Jim Porto served as the mayor of Carrboro from 1983 to 1987. A native of Columbia, South Carolina, Porto moved to the Triangle as a young adult to attend Duke University.

In April 2016, Porto sent an inquiry to the Board of Aldermen inquiring about the possibility of a name change for the town.

In his request, Porto suggested the name “Paris,” partially due to his time spent teaching in the French capital and his admiration for the city’s livability. Carrboro was also jokingly coined the “Paris of the Piedmont” in 1970 by a local reporter.

“The goal of the town is to have a little community that’s at a scale that people can feel good about,” Porto said. “We start thinking about how we can emulate our namesake.”

For Porto, a name change is an important step in propelling the town forward to its goals for the future.

“By taking a stand like this, it basically enshrines that whole notion of progressive community,” he said. “I think there is a loss of opportunity in a way for us to go beyond even what we are now, and become a national statement for what we stand for.”

Part of what drew Board of Aldermen member and Texas native, Damon Seils, to Carrboro was its reputation for being a trailblazer of progressivism. He said he thinks that focusing on changing the name could distract from other steps toward racial equity, such as fair policing and equal treatment in schools.

“I think Carrboro and the people of Carrboro over many, many years have created a community that in a lot of ways, sticks it to the reputation of Julian Carr,” Seils said. “And to me, that’s a legacy we ought to be a part of.”

In August 2017, an unknown person started an online petition to change the name of Carrboro to “Unicornboro.” The petition garnered 53 signatures. Whether the petition was serious — or in jest, as Porto speculates — is uncertain.

Additionally, a Chapel Hill High School senior wrote to the Carrboro Board of Aldermen in late January requesting that a name change be considered.

Porto, Haven-O’Donnell and Seils each acknowledged that if a name change was to occur, it would be because of a majority public opinion. The likely next step would involve some sort of community forum where citizens could discuss changing the town name.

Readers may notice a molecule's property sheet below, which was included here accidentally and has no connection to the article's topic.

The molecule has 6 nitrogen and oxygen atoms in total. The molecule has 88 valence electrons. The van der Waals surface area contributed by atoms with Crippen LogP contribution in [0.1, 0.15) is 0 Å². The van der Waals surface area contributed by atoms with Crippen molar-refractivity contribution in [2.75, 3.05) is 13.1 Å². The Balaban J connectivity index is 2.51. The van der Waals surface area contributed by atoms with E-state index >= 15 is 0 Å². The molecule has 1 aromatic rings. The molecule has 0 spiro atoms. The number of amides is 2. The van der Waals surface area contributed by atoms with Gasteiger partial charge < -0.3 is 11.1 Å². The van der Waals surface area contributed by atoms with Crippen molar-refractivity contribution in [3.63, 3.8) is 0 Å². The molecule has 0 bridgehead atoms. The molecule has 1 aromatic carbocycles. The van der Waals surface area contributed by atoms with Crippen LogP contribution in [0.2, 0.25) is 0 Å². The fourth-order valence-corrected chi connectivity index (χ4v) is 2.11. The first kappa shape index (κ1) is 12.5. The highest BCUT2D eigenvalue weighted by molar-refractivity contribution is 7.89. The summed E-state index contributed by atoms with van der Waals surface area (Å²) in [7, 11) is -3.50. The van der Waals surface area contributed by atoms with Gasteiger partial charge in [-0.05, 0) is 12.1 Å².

“The work that would be needed and the attention that would be drawn to something like a name change for the town would, to be honest, distract us from what I see as the real work in advancing racial equity, which is hard and long-term, and requires a lot of energy and patience,” Seils said.

Edited by Brittney Robinson

 

Individuals with disabilities: a benefit to the workplace and workforce

By Chris Cotillo

CHAPEL HILL, N.C. – If you happen to stop by the Joe Van Gogh coffee shop at the Timberlyne Shopping Center, the employee who may make the biggest impact on you will do it without saying a single word.

Owen Davis, a 23-year-old with non-verbal autism, has worked at the shop for about a year. He washes dishes, cleans tables and sometimes makes coffee or serves customers.

Working at Joe Van Gogh is one of Davis’ two jobs, with the other being a custodial position at Reality Ministries, a non-denominational Christian gathering space for young adults with intellectual disabilities in Durham. He works at least one of those jobs (and sometimes both) five days a week, establishing a routine that his mother, Patty Davis, says has been extremely beneficial.

“He has a routine, and it keeps him busy,” Davis said. “And I’ll tell you what, the work ethic on these young adults with disabilities… I would say 95 percent of them never miss a day of work.”

Owen’s job is an example of a growing trend in which businesses are becoming more likely to hire individuals with developmental disabilities. People closely involved with the special needs community, like students with UNC’s Best Buddies initiative, are working hard to raise awareness about the benefits of a diverse workplace, attempting to end the prevailing stigma about hiring employees with disabilities.

“I think people hear ‘disability’ and quite literally, the word means, the inability to do something,” said Caroline Folz, a UNC senior on the executive board for Best Buddies. “That’s not true at all. It’s just that individuals have different needs, difficulties and strengths.

“There’s the idea that individuals who have disabilities are worse employees and maybe wouldn’t be worth the investment of an employer, but honestly, that isn’t the case. Having individuals who have disabilities in the workplace actually has a ton of positive effects on the work environment,” Folz said.

Benefits of workplace involvement